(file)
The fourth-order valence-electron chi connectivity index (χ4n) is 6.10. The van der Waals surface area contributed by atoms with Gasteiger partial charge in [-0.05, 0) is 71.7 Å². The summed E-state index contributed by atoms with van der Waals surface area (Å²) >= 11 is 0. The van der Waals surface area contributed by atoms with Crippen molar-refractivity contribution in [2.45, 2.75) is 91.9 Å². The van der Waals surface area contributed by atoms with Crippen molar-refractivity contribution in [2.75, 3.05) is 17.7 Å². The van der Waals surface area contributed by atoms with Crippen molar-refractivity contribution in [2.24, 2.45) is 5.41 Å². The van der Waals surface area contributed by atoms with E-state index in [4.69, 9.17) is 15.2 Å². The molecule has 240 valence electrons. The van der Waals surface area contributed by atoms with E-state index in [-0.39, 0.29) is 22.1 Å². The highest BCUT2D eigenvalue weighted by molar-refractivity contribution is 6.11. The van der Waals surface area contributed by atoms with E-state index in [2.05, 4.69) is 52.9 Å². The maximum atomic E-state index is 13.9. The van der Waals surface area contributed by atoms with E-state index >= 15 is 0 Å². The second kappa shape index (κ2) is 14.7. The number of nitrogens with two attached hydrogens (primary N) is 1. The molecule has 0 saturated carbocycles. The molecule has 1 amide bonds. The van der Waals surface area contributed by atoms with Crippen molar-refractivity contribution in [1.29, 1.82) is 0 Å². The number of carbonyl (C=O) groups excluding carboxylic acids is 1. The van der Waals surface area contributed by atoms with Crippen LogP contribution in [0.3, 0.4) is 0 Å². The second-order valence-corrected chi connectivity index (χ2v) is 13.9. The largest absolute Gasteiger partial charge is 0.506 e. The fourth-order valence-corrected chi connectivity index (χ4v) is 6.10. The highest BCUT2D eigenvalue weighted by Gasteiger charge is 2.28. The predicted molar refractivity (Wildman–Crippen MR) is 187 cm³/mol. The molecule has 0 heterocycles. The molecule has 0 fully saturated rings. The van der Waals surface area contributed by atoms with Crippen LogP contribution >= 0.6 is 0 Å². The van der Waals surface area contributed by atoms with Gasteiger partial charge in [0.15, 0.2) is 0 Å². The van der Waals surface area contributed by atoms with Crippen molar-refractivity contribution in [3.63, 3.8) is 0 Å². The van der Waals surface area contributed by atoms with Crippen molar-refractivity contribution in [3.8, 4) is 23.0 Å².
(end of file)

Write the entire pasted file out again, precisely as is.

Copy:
The fourth-order valence-electron chi connectivity index (χ4n) is 6.10. The van der Waals surface area contributed by atoms with Gasteiger partial charge in [-0.05, 0) is 71.7 Å². The summed E-state index contributed by atoms with van der Waals surface area (Å²) >= 11 is 0. The van der Waals surface area contributed by atoms with Crippen molar-refractivity contribution in [2.45, 2.75) is 91.9 Å². The van der Waals surface area contributed by atoms with Crippen molar-refractivity contribution in [2.75, 3.05) is 17.7 Å². The van der Waals surface area contributed by atoms with Crippen molar-refractivity contribution in [2.24, 2.45) is 5.41 Å². The van der Waals surface area contributed by atoms with E-state index in [4.69, 9.17) is 15.2 Å². The molecule has 240 valence electrons. The van der Waals surface area contributed by atoms with E-state index in [-0.39, 0.29) is 22.1 Å². The highest BCUT2D eigenvalue weighted by molar-refractivity contribution is 6.11. The van der Waals surface area contributed by atoms with E-state index in [2.05, 4.69) is 52.9 Å². The maximum atomic E-state index is 13.9. The van der Waals surface area contributed by atoms with E-state index >= 15 is 0 Å². The second kappa shape index (κ2) is 14.7. The number of nitrogens with two attached hydrogens (primary N) is 1. The molecule has 0 saturated carbocycles. The molecule has 1 amide bonds. The van der Waals surface area contributed by atoms with Crippen molar-refractivity contribution in [1.29, 1.82) is 0 Å². The number of carbonyl (C=O) groups excluding carboxylic acids is 1. The van der Waals surface area contributed by atoms with Crippen LogP contribution in [0.3, 0.4) is 0 Å². The second-order valence-corrected chi connectivity index (χ2v) is 13.9. The largest absolute Gasteiger partial charge is 0.506 e. The fourth-order valence-corrected chi connectivity index (χ4v) is 6.10. The highest BCUT2D eigenvalue weighted by Gasteiger charge is 2.28. The predicted molar refractivity (Wildman–Crippen MR) is 187 cm³/mol. The molecule has 0 heterocycles. The molecule has 0 fully saturated rings. The van der Waals surface area contributed by atoms with Crippen LogP contribution >= 0.6 is 0 Å². The van der Waals surface area contributed by atoms with Gasteiger partial charge in [0.15, 0.2) is 0 Å². The van der Waals surface area contributed by atoms with Crippen molar-refractivity contribution in [3.63, 3.8) is 0 Å². The van der Waals surface area contributed by atoms with Crippen molar-refractivity contribution in [3.8, 4) is 23.0 Å².